Defense Secretary Robert Gates said earlier this week that most Americans have grown too detached from the wars in Iraq and Afghanistan and see military service as "something for other people to do."
In the article featured on the Military Times website, it goes on to share these staggering statistics:
Because fewer Americans see military service as their duty, troops today face repeated combat tours and long separations from family. The 2.4 million people serving in the armed forces today represent less than 1 percent of the country's total population.
But after almost a decade of warfare since the Sept. 11, 2001, attacks, troops who have escaped combat unscathed still faced repeated deployments with long separations from their families. In Iraq at one point, some combat tours stretched to 18 months. More than 1 million soldiers and Marines have been deployed there during the course of the conflict.
With statistics like this, does anyone really believe there is such thing as an "unscathed" combat soldier?
"In war, there are no unwounded soldiers." ~José Narosky
It's those repeated deployments and long separations from family that contribute to wounds that you cannot see.
Military couples face great challenges to their marriage due to long separations, infrequent communication and numerous relocations. Divorce rates in the military are soaring every year and the suicide rate has reached an all-time high. Add to those statistics the hidden wounds such as undiagnosed PTSD and undetected Traumatic Brain Injuries, and we have one very big mess that will be dealt with for more decades to come.
I know very well the effects of military sacrifices. After more than 23 years of serving in the Army, my husband was critically wounded in a gunfight in Iraq in 2004. He survived a gunshot wound to the head, spending three years recovering at Walter Reed Army Medical Center. Even as debilitating as this injury sounds, it's the 100% PTSD rating that affects him the most; it's a wound that has no visible scars.
I am the Executive Director of Cleaning for Heroes, a national 501(c)(3) nonprofit that provides free housecleaning, maintenance, and repair services to elderly and disabled veterans in need. Cleaning for Heroes was founded by Anne Aldridge, owner of Ocean State House Cleaning in Warwick, Rhode Island. As a former maid service owner and caretaker of a severely-injured combat veteran, I can see the benefits of this program on a variety of levels.
We believe that everyone has the ability and power to create positive changes in our country and relieve the burdens that come as a result of military sacrifice. It's called "giving back and giving appreciation" in some of the most basic and practical ways.
Our program accepts applications from veterans of all eras and we make no distinction over the type or level of disability needed to qualify for our program.
Thousands of soldiers who have served in Iraq and Afghanistan are returning to civilian life with moderate to severe physical injuries. Disabling and traumatic events such as loss of limbs, head trauma and debilitating illnesses make it difficult for these men and women to meet the demands of everyday life such as cleaning and maintaining their homes. There are hundreds of thousands of other veterans from World War II, the Korean War, the Vietnam War and the Gulf War who also have disabling injuries.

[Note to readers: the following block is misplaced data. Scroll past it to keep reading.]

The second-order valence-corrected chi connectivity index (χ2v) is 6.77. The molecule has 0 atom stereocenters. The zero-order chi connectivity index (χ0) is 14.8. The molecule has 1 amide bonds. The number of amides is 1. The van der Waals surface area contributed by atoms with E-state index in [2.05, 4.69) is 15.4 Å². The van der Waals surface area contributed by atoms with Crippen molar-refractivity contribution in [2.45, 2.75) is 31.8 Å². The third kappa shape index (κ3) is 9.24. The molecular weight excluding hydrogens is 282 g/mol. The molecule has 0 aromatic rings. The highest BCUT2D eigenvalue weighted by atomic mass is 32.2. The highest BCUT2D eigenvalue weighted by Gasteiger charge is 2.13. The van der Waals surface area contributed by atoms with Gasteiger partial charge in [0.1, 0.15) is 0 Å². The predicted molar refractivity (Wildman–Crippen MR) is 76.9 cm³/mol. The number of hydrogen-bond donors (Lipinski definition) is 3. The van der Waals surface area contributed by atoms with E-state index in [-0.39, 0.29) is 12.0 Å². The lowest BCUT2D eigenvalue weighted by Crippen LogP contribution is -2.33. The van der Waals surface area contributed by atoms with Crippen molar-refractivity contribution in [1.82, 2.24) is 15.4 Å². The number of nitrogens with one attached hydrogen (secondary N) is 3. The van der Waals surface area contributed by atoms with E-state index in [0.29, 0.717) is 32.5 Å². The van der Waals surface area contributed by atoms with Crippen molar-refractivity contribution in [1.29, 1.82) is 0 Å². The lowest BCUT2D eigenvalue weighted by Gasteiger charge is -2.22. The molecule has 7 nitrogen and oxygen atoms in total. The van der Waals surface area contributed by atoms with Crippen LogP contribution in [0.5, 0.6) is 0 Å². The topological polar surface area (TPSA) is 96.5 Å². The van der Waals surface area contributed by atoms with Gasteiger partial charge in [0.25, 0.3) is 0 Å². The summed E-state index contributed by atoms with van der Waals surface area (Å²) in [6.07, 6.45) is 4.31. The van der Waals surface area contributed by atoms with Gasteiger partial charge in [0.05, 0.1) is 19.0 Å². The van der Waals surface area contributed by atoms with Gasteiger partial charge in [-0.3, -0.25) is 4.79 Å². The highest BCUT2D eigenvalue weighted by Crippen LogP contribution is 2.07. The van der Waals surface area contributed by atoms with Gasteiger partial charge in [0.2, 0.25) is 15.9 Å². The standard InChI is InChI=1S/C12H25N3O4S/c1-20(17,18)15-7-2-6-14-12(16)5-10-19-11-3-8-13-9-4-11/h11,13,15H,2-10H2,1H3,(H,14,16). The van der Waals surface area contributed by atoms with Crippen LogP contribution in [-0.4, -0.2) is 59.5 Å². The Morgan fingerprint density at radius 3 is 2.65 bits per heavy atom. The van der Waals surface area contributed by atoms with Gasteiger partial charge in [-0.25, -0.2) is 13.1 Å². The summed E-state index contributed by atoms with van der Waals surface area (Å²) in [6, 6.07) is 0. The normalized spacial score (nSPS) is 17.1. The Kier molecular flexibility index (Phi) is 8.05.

The residual effect of providing free household services can improve the health and overall well-being of the recipients and their families, allowing the veterans more time to focus on their healing, family bonding, community involvement and productivity. In many cases, the assistance given by Cleaning for Heroes to promote a healthy healing environment can prevent recurring hospitalizations or placement into a nursing home. By keeping the veterans in their own homes, this helps maintain the dignity of the veteran and saves taxpayers the cost of absorbing any additional medical care given by military treatment facilities.
Based on the same concept that our nation's heroes volunteered to serve their country and communities, Cleaning for Heroes is an all-volunteer effort that brings donors, providers and recipients together. Even in this "down" economy, cleaning businesses are thriving because their communities recognize their goodwill and reward them for operating with a moral compass. Customers looking to hire a cleaning service will typically choose one of our providers over a competitor who doesn't participate in our program.
So, the burden of our volunteer military force may be increasing, but the volunteer force standing behind these brave heroes is increasing as well. It's the volunteer military forces in our great country that inspire others to join the ranks as everyday heroes in communities everywhere.
Scott Davis, owner of Confident Roof and Exterior Cleaning in Houston, Texas expressed his feelings about donating his professional services to a Korean-era veteran by saying, "In the scope of our business this is a small amount to donate. In the scope of a disabled veterans day-to-day life, it could be huge."
Well said, Scott. Well said. Thank you for being our hero too.